We made it to only one more sight before I gave up. I had the driver take me back to the hotel, and I was in bed by 2pm. It may have been the best nap I have had in years, although I think it took a couple of hours for me to completely warm up. That’s okay, because I slept until well past 9pm. So much for my first day.

My return visit in May offered a completely different climatic experience. My familiarity with the city’s transportation system meant I could bypass the car and driver and take the airport train into the city. This is quite efficient, delivering you to Dongzhimen Station on the Beijing subway's Line 2 (five stops from my hotel) in just over 20 minutes. I took the same flight as in January, arriving just after sunrise. The train is uncrowded at this time, and it offers a pleasant, timely and cost-efficient way into the city (if you are prepared to then board a subway for the remainder of the journey).

My seatmate on the plane told me that Beijing had essentially skipped Spring, as the weather had transitioned from Winter cold to early-Summer warm rather quickly. This was apparent as soon as we walked onto the jetway – it was quite warm. I thought I might enjoy a little brisk weather (I am always for little escapes from the constant tropical climate of Singapore), but that was out the window. And I had not brought any shorts. It wasn’t too hot, however, to stop me from getting off the subway a stop early to walk the half-mile to the hotel, enjoying the hazy morning (the pollution absent in January’s crisp, windy days was back with a vengeance on that heavy Spring morning).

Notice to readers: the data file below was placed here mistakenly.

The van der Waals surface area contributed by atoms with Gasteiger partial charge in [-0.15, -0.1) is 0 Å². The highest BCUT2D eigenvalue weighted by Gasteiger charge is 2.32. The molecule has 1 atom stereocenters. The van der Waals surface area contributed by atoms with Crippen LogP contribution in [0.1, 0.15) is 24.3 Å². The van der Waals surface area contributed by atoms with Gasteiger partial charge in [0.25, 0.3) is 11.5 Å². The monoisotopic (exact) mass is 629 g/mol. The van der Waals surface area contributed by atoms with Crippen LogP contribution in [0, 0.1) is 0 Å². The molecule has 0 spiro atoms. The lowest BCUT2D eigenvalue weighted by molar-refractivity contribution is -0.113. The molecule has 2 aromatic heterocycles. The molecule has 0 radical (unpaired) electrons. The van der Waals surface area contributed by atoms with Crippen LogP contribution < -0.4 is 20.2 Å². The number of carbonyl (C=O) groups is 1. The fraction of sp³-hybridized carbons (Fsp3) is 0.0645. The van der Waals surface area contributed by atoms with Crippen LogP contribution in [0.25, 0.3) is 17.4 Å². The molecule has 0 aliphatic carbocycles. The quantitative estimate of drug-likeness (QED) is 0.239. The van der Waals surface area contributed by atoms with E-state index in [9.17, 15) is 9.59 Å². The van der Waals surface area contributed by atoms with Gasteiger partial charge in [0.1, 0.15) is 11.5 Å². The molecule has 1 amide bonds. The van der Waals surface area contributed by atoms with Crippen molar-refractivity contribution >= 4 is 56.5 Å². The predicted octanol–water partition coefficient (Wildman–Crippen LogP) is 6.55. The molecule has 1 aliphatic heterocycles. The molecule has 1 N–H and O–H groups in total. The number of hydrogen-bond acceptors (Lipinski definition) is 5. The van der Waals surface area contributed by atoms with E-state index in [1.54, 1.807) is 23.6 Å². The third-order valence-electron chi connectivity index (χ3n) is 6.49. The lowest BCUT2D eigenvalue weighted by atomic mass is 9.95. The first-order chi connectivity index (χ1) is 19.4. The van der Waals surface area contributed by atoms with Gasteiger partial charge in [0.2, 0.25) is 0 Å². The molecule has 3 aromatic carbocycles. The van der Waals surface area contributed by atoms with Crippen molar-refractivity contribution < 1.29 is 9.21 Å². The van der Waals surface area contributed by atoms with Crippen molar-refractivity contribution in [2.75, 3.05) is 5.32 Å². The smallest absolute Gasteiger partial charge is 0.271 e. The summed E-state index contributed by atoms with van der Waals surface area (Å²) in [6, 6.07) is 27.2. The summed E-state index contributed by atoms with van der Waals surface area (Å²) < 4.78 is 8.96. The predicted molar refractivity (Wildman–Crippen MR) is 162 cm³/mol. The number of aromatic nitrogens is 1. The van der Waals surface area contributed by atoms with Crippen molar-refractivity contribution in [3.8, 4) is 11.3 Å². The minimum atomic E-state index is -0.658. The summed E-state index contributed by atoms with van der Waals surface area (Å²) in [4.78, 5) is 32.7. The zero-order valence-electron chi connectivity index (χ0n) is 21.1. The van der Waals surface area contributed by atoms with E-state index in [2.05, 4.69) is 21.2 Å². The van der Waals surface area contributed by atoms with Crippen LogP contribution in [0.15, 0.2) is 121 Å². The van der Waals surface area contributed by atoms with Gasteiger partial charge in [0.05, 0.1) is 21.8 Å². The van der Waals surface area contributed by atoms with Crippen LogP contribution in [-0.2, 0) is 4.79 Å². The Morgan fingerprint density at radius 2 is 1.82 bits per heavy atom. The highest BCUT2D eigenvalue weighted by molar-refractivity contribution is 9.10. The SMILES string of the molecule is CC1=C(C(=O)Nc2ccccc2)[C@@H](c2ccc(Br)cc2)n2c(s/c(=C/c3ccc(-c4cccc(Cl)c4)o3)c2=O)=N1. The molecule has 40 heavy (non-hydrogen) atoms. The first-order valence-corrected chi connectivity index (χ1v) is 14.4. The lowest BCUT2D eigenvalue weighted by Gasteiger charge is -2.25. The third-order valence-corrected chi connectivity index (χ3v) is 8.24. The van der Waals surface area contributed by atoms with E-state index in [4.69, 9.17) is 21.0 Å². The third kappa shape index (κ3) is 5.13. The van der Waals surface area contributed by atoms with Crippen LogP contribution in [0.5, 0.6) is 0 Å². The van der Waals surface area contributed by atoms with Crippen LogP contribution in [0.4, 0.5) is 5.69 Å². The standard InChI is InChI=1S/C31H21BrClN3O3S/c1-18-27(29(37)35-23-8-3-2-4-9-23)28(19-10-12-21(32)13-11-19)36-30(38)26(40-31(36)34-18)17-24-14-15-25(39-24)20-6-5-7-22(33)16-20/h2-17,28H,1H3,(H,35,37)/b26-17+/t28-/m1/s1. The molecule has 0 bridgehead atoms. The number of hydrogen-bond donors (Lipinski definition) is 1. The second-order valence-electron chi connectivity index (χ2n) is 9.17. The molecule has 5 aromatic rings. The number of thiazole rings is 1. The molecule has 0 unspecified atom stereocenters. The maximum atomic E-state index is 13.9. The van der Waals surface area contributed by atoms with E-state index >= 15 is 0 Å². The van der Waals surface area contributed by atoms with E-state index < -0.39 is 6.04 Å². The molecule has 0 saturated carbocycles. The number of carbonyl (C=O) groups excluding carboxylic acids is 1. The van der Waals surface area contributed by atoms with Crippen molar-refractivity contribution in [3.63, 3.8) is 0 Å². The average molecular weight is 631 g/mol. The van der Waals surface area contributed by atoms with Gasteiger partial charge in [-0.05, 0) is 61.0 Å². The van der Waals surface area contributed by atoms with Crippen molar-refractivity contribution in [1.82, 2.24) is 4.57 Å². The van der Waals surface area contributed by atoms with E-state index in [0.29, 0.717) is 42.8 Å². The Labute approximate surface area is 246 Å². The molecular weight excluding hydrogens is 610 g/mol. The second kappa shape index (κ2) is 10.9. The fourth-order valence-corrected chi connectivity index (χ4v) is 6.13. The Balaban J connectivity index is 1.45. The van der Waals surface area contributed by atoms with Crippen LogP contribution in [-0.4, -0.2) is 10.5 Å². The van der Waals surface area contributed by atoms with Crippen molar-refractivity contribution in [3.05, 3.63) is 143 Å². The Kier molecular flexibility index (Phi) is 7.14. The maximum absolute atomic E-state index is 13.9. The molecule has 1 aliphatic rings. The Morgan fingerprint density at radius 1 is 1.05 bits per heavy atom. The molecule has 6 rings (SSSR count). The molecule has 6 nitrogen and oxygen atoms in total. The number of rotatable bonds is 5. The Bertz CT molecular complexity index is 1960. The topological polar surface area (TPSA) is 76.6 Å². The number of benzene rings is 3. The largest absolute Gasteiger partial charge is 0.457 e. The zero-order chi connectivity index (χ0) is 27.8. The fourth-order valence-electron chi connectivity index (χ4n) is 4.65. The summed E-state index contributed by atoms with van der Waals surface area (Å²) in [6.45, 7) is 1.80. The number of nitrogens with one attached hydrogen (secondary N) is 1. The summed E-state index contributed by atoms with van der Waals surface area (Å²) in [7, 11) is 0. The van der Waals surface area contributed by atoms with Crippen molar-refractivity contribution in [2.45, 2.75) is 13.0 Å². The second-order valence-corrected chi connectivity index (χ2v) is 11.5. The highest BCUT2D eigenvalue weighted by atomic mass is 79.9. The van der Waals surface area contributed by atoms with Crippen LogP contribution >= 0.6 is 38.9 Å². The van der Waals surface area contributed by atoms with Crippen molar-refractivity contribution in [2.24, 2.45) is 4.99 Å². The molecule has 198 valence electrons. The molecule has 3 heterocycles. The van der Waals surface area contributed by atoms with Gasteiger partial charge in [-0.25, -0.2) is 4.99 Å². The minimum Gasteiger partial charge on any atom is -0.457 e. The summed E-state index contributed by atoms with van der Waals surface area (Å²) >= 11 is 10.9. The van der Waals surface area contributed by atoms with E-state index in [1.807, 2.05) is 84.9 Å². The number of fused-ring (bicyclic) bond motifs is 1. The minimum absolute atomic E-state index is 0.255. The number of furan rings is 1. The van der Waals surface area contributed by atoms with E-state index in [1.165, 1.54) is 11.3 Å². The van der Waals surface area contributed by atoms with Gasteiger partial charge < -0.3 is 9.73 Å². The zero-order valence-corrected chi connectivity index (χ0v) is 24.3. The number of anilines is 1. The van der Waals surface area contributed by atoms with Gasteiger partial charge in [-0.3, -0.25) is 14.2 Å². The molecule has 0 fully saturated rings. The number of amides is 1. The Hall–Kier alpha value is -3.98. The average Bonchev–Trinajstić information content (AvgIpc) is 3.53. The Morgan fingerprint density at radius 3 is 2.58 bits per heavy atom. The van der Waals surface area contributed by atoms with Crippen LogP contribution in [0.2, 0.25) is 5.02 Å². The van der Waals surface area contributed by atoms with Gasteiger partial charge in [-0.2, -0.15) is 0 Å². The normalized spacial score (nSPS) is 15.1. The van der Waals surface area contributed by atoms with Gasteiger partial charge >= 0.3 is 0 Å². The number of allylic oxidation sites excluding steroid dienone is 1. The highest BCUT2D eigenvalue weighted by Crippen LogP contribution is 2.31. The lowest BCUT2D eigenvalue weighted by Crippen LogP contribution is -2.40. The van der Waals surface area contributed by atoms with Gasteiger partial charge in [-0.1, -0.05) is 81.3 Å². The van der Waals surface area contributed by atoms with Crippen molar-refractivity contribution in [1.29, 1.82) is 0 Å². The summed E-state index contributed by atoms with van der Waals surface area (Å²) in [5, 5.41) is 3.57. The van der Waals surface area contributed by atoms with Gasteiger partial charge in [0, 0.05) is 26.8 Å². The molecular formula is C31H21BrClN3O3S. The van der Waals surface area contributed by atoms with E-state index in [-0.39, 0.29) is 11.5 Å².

I had chosen another holiday to visit – May 1 is the start of the Golden Week holiday – and the infamous Beijing traffic was again non-existent. I stayed in the Raffles Beijing Hotel, which is connected to the Beijing Hotel of my previous stay. But, it's a Raffles, with a touch of modern class that the Beijing Hotel lacked. My “room” ended up being a sizeable suite with a killer king bed. So, remembering the experience of my previous visit, I thought it prudent to catch a bit of rest before heading out. It was only 8 in the morning, you know. Of course, the rest of my day wasn’t much more productive than my first day in January – I just found the relaxing too appealing. I would make it back to the Imperial Palace that day, enjoying the more temperate environment.